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‘Cell’ a vie in uber natter

DC | LAKSHMI GOVINDRAJAN JAVERI
Published Nov 24, 2013, 5:26 pm IST
Updated Mar 18, 2019, 8:03 pm IST
Luxury mobile phones are the rage amongst India’s elite as they travel to fairs in Moscow and Istanbul.

There has been much talk surrounding the latest iPhone 5S that is pegged in the Rs 70,000 to  Rs 80,000 range. But this highly-coveted phone seems like petty change in front of a dozen other luxury phones. Those with an eye for luxury products will maintain that the exclusivity is lost as soon as a phone is so widely marketed. That would explain why luxury phones like Vertu that start at $3,000 are some of the few that are never even marketed. And why GoldVish’s ‘Le million’ Piece Unique still is rated as the most expensive phone in the world at a million dollars.

A luxury mobile phone is looked at as the ideal accessory that reeks of understated extravagance, often trumping even a ubiquitous handbag or a pair of super expensive shoes. Says celebrity image consultant Chetna Mehrotra, “A lot about owning these luxury phones is about getting into the super-rich bracket. These people move around in high social circles, and meet people who fall in the super rich category. Owning these exclusive gadgets gives one a sense of ownership and access to the exclusivity that comes with the phone.”

 

Vertu is the most famous luxury phone accessible in the Indian market. It is renowned for its curated services; a suite of carefully selected exclusive offers, content and assistance selected to enhance the customer’s lifestyle. Vertu LIFE offers customers a personalised selection of exclusive privileges and unrestricted access to elite events available directly on device. Features include complimentary entry to the most exclusive Private Members’ Clubs around the world and closed-door shopping experiences.

Says Massimiliano Pogliani, chief executive officer, Vertu: “This is a vibrant time for luxury mobile phones. We’ve had three major product launches in 2013 and it helps define a clear segmentation strategy which identifies distinct product lines in our portfolio. This will broaden Vertu’s appeal, attracting new customers to the brand as well as increasing the choice for our existing global customer base.”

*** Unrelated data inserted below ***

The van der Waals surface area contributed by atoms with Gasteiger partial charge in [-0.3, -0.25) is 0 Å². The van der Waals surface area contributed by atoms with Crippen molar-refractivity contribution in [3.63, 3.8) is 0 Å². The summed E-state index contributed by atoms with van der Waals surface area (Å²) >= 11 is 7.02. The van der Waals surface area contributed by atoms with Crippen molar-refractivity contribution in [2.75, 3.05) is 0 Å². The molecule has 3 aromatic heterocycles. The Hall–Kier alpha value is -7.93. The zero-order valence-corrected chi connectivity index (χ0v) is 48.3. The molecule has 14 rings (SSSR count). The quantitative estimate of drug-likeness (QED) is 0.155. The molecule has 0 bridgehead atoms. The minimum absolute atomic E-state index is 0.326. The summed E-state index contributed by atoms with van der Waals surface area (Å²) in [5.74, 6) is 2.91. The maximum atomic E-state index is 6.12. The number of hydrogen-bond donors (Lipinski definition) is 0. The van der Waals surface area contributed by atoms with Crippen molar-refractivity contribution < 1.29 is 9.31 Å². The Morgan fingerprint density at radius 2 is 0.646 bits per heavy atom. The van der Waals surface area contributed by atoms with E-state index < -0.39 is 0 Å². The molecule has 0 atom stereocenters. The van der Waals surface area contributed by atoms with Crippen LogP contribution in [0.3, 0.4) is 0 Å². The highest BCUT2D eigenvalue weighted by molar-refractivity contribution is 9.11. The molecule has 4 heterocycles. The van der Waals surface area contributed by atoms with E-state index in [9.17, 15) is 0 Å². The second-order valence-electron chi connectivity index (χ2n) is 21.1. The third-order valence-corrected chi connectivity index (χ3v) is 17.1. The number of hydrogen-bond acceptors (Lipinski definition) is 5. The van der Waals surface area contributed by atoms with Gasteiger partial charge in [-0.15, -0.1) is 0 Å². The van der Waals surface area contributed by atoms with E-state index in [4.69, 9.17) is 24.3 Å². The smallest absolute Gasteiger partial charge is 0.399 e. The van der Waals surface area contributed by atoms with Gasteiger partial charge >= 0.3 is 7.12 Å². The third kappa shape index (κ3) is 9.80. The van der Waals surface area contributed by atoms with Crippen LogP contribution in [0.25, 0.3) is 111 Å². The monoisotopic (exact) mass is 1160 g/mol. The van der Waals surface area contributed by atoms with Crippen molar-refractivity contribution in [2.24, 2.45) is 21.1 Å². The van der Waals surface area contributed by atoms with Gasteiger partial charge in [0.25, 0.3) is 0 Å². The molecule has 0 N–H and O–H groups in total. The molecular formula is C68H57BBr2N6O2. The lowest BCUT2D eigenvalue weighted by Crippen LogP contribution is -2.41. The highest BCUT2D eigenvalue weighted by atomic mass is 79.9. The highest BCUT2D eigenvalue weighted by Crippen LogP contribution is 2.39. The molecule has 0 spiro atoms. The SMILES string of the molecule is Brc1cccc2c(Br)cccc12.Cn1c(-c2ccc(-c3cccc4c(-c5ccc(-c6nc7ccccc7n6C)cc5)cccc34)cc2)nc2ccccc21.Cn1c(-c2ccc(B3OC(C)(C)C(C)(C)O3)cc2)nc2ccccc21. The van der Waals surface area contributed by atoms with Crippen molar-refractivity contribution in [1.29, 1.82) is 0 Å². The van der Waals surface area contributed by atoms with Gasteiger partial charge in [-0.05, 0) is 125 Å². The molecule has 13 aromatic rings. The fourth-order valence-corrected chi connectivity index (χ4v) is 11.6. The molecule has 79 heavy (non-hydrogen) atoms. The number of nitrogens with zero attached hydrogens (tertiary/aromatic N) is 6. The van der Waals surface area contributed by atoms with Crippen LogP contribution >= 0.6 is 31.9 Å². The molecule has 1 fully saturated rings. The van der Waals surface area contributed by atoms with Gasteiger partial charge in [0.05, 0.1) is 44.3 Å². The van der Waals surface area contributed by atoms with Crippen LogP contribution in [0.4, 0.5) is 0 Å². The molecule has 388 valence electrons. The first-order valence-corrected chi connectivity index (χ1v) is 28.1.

One would imagine that for the hefty price tag that these phones come with, the technological specifications would be out of this world. Only five Black Diamond phones were made this year; each phone has two diamond studs of 2 carats each. But it comes with just a 2GB memory card. Yet it comes at a price tag of $300,000. Besides the 150 gm of pure gold, the Nokia 8800 Sirocco has nothing to boast of. What’s worse, it has just a 2MP camera, something a Nokia handset perhaps 10 years ago would offer, and yet it commands $16,000. Then again, it’s like buying a Maserati and asking the showroom owner how much mileage the car would give. “Many people who are seen with such phones have a Man Friday to hold their phone or carry an alternate, smartphone, or a tablet to look into things like these.  What they are looking at is exclusivity, and these phones give them that,” Mehrotra says.

 

Wealthy Indians are busy making trips to the millionaire fairs in Moscow, Istanbul etc. to get their hands on exclusive phones. After all, with Customs duty costing them at least two times the price on luxury items, it seems like the better bet for our jetsetters. A wealthy Mumbai industrialist’s wife, known for a slew of charitable causes, on condition of anonymity said, “There are luxe expos in Mumbai but they are not in the same league as some of the international shows. Often times, it is about being seen at such events more than really buying anything. But I know a lot of people who pick up mobile phones and watches from these international shows. These phones don’t always hit the Indian shores and you obviously want to get it before everyone else does. Then the cost is almost trebled with duty and other taxes here. You may be a millionaire, but that doesn’t mean you don’t want a good deal.”

 

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